Past Jacksboro, Clint spotted a coyote out loping along, paying no heed to the nearby highway or to the risk posed by his being out there in the light of day for all to see. Many decades ago, I helped take care of a coyote at the Fort Worth Children’s Museum, and feel some sadness even now for the close confinement of that irritable old codger, a big old boy that paced his cage and never had the social connection and chance to roam that these animals need. When they live on ranchland, landowners might consider them pests, but much of their diet consists of rodents, fruit when it can be found, and occasional carrion. Coyotes have been amazingly resilient in and around cities. Our former governor famously shot one while out walking his dog, and some of us might have rooted for the coyote instead. They certainly could be threats to smaller dogs, but overall, coyotes are smart, elusive predators with whom we can usually coexist.

The sun was setting in shades of brilliant tangerine, and we looked for a place to take a photo. I hoped for some place where I could look out toward the horizon with no towers, storage tanks, or telephone lines in the way. We just about gave up on finding such a spot before finding a good enough location where nothing but trees were on the horizon, and the sky was golden and then shaded past orange clouds to a deepening gray-blue sky and a crescent moon overhead.

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August sunset on the Rolling Plains

We were not alone in greeting the sunset. Somewhere nearby we heard the lonely, whistling call of a chuck will’s widow. Soon this “night hawk” would be flying, catching insects and settling in some spot on the ground, maybe in the gravel off the shoulder of this highway. A little further down the road, we spotted a great horned owl sitting on a telephone line, no doubt scanning the ground for movement. A scurrying wood rat, a cottontail rabbit crouching among the grasses, or even a skunk prowling around may be preyed upon by this big owl. Its wingspan can approach 50 inches (around four feet!) and the force of a strike with those big talons is enough to break the spine or crush the skull of many prey animals.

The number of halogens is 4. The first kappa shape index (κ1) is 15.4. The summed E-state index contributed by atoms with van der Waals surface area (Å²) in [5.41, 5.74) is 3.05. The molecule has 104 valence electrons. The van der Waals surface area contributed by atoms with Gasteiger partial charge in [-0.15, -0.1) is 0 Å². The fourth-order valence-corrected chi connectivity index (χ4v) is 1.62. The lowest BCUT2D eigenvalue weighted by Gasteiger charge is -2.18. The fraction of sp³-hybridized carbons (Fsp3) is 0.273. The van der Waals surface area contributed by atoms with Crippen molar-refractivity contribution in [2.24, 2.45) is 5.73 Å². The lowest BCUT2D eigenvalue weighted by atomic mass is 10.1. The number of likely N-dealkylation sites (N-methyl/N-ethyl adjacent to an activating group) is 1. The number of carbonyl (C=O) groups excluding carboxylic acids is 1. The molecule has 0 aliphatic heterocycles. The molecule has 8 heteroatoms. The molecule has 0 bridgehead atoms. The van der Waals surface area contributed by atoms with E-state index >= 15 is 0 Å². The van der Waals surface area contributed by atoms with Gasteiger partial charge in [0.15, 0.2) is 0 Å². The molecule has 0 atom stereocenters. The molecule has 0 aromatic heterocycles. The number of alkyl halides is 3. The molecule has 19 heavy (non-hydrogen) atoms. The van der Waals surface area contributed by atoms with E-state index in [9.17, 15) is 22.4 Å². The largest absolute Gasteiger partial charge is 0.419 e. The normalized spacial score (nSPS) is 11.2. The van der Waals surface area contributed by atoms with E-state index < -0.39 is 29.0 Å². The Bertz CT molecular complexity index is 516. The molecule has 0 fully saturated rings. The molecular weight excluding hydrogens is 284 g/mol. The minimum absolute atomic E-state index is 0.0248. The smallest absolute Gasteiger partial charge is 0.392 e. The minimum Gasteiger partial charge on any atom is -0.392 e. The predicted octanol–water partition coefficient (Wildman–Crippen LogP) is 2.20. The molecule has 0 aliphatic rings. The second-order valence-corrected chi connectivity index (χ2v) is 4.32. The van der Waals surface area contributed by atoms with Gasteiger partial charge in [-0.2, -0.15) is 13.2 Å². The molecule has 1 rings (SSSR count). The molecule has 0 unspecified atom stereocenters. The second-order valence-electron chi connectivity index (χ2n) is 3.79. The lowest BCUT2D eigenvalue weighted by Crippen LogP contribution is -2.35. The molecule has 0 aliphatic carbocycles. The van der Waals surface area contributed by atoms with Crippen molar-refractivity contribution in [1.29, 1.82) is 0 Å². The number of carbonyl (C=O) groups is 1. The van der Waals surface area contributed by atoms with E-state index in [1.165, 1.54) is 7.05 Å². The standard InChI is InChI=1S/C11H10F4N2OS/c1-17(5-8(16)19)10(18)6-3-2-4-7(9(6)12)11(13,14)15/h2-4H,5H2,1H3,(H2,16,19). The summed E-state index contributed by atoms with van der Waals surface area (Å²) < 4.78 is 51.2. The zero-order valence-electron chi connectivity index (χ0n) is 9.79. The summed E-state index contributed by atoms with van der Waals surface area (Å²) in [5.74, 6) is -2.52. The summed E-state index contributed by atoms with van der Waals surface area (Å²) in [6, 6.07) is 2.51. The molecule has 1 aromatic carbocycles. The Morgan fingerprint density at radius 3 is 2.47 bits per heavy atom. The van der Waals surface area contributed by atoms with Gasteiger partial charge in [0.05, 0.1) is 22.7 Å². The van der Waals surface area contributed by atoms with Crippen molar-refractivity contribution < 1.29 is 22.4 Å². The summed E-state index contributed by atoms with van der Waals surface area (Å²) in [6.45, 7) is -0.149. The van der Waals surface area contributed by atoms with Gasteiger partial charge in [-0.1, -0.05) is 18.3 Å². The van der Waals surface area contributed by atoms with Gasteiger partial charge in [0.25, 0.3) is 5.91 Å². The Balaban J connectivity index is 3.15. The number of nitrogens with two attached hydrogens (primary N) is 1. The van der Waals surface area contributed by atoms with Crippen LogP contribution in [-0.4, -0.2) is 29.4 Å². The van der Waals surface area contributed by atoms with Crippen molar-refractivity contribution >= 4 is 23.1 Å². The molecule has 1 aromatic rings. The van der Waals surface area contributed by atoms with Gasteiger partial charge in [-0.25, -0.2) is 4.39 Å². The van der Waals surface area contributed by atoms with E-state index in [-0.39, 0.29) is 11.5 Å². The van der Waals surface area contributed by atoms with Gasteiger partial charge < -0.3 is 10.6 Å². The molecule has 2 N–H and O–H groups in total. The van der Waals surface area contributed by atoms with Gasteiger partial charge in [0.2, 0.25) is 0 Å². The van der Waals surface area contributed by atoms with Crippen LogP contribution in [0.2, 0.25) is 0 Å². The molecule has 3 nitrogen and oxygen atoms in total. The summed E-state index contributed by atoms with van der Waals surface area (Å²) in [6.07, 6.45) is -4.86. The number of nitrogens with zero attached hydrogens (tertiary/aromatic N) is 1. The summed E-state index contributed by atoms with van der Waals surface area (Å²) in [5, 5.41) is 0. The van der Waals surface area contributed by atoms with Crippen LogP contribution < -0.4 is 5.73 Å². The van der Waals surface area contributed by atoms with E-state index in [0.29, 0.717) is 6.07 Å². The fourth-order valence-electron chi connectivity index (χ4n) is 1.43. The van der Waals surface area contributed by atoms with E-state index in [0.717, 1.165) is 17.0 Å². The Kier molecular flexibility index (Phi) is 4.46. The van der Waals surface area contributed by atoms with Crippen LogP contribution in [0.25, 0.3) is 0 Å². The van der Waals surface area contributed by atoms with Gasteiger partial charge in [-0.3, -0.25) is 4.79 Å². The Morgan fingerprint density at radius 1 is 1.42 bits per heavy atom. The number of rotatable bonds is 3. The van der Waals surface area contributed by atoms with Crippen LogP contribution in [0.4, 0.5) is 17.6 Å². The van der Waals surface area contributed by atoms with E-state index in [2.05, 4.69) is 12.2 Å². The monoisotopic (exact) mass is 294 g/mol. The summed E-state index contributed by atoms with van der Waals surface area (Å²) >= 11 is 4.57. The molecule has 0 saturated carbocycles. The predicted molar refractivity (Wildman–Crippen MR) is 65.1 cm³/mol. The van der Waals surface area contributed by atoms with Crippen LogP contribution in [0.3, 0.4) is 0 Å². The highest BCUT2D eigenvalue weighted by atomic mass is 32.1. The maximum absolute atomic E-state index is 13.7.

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Great horned owl

Somewhere before Haskell we turned around and headed back. Although the temperatures were holding within the 70s, it was just not a night for significant snake movement. We did see the ghostly image of another coyote, at the edge of the reach of our headlights, trotting across the road. Then, we passed a big owl standing in the opposite lane. Perhaps it had just dropped down to claim some rodent that had ventured out on the pavement. The most amazing sight was a badger, who abruptly came into view near the center stripe of the road, apparently feasting on some road kill. In our brief glimpse, the big mustelid jumped back a little and looked as if to say, “hey, watch what yer doing!” They don’t yield an inch, even to a speeding car.

It reminded me of a day trip Clint and I took in July of 2014, driving back roads in the vicinity of Aspermont. At nightfall, we came upon a badger who was beginning to dig in an embankment. Finding himself somewhat trapped between the car and the steep wall of red dirt, he turned and faced us with a growl that was enough to make anything, animal or human, a little weak in the knee. I got a photo from within the car, but Clint was standing behind the car and trying for an even better shot. I called out something about being extremely careful; these guys are not related to wolverines for nothing! The encounter ended with no injuries – Clint got his shot and got back in the car, and we let the badger go on his way. (I don’t think we “let” the badger do anything; he decided what to do and did it. David Schmidly mentions a documented report in which one badger held off two coyotes, and I’m pretty sure this one could have kicked our butts all the way back to the metroplex.)